Closer coordination with Kurdish ground forces in Kobani have made U.S.-led coalition airstrikes more effective against the Islamic State group, according to reports from the ground Wednesday. Combined U.S. and Arab airstrikes killed at least 32 Islamic State fighters this week.
The coalition has stepped up its bombing campaign against the Islamist militants after they appeared poised to overtake outgunned Kurdish forces in the Syria-Turkey border town of Kobani. U.S. officials said they conducted 21 airstrikes on Monday and Tuesday.
Kurdish officials said the main Syrian Kurdish force, the YPG, relayed coordinates of Islamic State group forces to coalition operators. Kurdish fighters said they need weapons and supplies to continue the fight in Kobani, which has devolved into a brutal close-quarters combat fight across the city. One Kurdish fighter told BBC that “there is no time for sleep” in Kobani and that he and his fellow soldiers would defend the city until the last fighter, but that they were heavily outgunned by the Islamic State group.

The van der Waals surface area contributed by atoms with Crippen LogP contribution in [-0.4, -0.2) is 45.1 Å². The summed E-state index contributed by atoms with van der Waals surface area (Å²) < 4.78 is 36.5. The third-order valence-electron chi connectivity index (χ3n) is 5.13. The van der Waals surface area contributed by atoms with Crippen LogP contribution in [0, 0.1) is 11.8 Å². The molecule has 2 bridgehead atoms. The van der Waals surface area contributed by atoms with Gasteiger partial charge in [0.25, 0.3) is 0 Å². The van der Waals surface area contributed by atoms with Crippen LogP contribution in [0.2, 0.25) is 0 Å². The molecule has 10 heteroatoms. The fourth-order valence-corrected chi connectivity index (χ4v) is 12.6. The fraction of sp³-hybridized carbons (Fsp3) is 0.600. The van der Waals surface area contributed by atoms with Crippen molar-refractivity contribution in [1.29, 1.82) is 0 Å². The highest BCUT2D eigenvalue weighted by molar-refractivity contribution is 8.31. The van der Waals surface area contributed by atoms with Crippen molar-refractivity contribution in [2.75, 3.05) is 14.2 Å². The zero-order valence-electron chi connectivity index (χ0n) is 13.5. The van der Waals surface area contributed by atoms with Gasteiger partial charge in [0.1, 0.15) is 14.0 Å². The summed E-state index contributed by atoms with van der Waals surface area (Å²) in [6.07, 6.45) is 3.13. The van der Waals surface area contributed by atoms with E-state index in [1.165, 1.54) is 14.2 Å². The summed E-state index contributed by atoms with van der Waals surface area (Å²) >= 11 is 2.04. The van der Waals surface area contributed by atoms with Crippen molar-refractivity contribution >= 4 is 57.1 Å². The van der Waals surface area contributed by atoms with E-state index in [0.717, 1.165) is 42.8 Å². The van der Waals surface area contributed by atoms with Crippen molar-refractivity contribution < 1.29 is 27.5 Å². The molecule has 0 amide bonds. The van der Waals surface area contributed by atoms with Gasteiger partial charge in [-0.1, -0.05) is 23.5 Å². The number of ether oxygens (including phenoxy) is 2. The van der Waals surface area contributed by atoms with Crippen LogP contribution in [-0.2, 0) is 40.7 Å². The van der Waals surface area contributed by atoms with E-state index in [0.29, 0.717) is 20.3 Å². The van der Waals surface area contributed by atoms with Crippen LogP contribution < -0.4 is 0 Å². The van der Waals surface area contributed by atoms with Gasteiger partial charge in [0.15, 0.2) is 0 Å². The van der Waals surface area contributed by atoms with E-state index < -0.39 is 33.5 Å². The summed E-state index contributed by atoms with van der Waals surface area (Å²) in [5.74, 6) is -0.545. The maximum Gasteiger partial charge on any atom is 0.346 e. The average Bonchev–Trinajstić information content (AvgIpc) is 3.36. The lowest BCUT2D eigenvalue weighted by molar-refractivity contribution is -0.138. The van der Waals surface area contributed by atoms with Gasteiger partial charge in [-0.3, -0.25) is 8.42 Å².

#Kobane update: ISIS flag on sandy hill on east side of town is gone. There is still only one black flag on white building East Kobane.
â€” Jenan Moussa (@jenanmoussa) October 15, 2014
The Islamic State controlled about half of the city earlier this week, which has largely been abandoned by its residents. Around 200,000 people from Kobani and the surrounded area have fled in the wake of the Islamic State group offensive.
Kobani sits on the Syria-Turkey border. Turkey has received criticism from the United Nations and columnists abroad for blocking the movement of Kurdish fighters between Turkey and Kobani. Turkey has fought a long conflict with its own Kurdish independence movement, but the main parties came to a cease-fire agreement in 2013. A recent Turkish bombing raid against Kurdish rebels and its strict border control operations threaten to reignite violence. Progress was made this week when Turkish politicians voted to allow coalition forces to operate from Turkish military bases and for the training of moderate Syrian rebels inside Turkey.
U.S. President Barack Obama said his administration was “deeply concerned” about Kobani in a meeting with coalition military leaders on Tuesday and reiterated the U.S. position that a more “capable” ground force is needed to save the border town.